The great Asian adventure begins!
Trip Start Sep 19, 2002
129Trip End Sep 22, 2003
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When we arrived at the airport we went to the reservation desk to book some digs. We obviously chose the least expensive one out of the list of 100 as these were registered hotels rather than hostels. We grabbed a taxi and had a runing commentary from the driver all the way there. As we approached, he asked who had recommended we stay there as it was a red light district! However, the hotel was clean, air conditioned and had everything you'd expect from a decent hotel.....even free pot noodles!
14th - Went to Orchard Road on the tube. This was an expreience in itself as we spent ages trying to fit our plastic ticket in the hole as people rushed past us. Eventually a young girl helped us and explained that you just scan it in over the top - very high tech! We have to be careful here as you are not allowed to eat, drink, smoke or put your feet on seats on the tube and you can be fined for smoking in public places, dropping litter or eating chewing gum! Orchard Road is also an experience as it is a long road of hundreds of eating places and shopping malls and would take you a month to look in each one. We had breakfast - Pip had egg and bacon clay pot and I had vegetables and noodles as neither of us can stomach the traditional breakfast congee. This is a watery rice porridge with savoury bits in - yuk! Then we went in the first camera shop we came to and spent ages selecting lenses and bags etc to kit Pip "David Bailey" Johnson out. We spent about 225 pounds including tax so were really happy with our bargain but he's now talking about tripods and flash units which I think is a little way off yet.
We headed for McDonalds for a drink (still the cheapest place for beverages) and laughed at the different things on the menu such as mushroom soup and some rice dishes. Pip played with his new toy while I went to the loo. This was another experience. The main part was just the same as home, wash basins with taps etc like everywhere else. One inside the cubicle hoever, it was another matter - the first dreaded hole in the floor. As I wasn't expecting this I wasn't dressed for it and had to hold my trousers out of the way. It's also an automatic flush and in my struggle to get comfortable I set the sensor off and there was water everywhere. I later discovered that most places have both and you just have to choose your cubicle carefully.
Eventually we made it to Raffles for our Valentine's day high tea. It was strange to be in so much luxury after the previous few months with crisp white table cloths and silver jugs and sugar bowls. Of course we had a Singapore Sling which was surprisingly good despite neither of us liking gin. Then we scoffed our way through dim sum, finger sandwiches, open sandwiches, noodles, pastries, cakes, biscuits, fruit and cream. All the while our every move was watched by the waiters as they removed each plate and re-folded your napkin each time you got up for more. They weren't in your face but there if you needed them - perfect! Our venue for this extravagence was the Tiffin Room which was one of the original rooms at Raffles when it was built in the 1800's. It was also the place where a tiger (or tayger as they were then) was found sleeping under the billiard table in the late 1800's and had to be removed by a brave English colonel.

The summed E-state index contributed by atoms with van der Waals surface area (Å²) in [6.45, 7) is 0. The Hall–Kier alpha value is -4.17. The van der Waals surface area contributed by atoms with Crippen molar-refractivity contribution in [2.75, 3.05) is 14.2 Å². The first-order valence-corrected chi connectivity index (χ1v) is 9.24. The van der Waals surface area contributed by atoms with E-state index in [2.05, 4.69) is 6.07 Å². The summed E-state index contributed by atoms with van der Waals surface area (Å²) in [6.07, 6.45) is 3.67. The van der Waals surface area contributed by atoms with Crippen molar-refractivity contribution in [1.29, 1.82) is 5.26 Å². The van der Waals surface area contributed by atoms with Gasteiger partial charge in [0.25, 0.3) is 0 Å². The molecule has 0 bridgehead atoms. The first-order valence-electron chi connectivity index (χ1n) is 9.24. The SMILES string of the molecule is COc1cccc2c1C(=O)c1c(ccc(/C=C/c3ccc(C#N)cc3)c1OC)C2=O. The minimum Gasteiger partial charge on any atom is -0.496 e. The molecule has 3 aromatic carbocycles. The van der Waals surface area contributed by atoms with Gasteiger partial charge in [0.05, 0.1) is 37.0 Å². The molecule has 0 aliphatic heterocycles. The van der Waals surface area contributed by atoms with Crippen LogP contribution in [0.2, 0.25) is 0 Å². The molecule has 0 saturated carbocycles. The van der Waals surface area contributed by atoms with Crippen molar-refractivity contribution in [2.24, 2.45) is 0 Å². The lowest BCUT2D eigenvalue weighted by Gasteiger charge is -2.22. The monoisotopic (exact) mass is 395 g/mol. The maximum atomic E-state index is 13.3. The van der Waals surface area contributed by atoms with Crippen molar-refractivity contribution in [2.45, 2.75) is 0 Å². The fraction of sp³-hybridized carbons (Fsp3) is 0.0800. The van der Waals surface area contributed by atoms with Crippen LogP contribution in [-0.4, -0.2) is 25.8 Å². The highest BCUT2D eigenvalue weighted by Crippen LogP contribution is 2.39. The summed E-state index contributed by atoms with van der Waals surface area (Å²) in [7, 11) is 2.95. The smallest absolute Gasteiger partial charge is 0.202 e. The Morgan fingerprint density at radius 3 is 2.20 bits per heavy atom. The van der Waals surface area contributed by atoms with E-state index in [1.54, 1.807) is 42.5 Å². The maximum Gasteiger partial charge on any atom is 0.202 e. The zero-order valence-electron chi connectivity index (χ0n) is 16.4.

After all this extravegence we headed back to our hotel before it got dark (just in case) and started to notice our surroundings. Lots of high rise office blocks but loads of building work too which seems to have increased a lot since we passed through 4 years ago. We also noticed that they now have count downs on the crossings so you know how long you have left to get across the road! We were also happy to be in the minority for a change and we really feel like we have come abroad now. We only saw other white faces when we hit the really touristy places and even then there were not too many. The old collonial style buildings and names of places are gradually being replaced with characterless high rises by the chinese who are keen to eradicate traces of everyone else from places like Singapore and Tibet which is a bit of a shame. However, anyone who thinks Singapore is sterile would be very much mistaken. Yes the tube stations are pristine and the main streets are clean and well ordered but there are parts, such as Geylong where we are staying, where things are a little less salubrious. We tried to look confident and walk quickly to our hotel and not to look hesitant at all. This all went out of the window though when we got lost and had to look at our map. Well we survived anyway and went on to do some exploring the next day. But that's another log!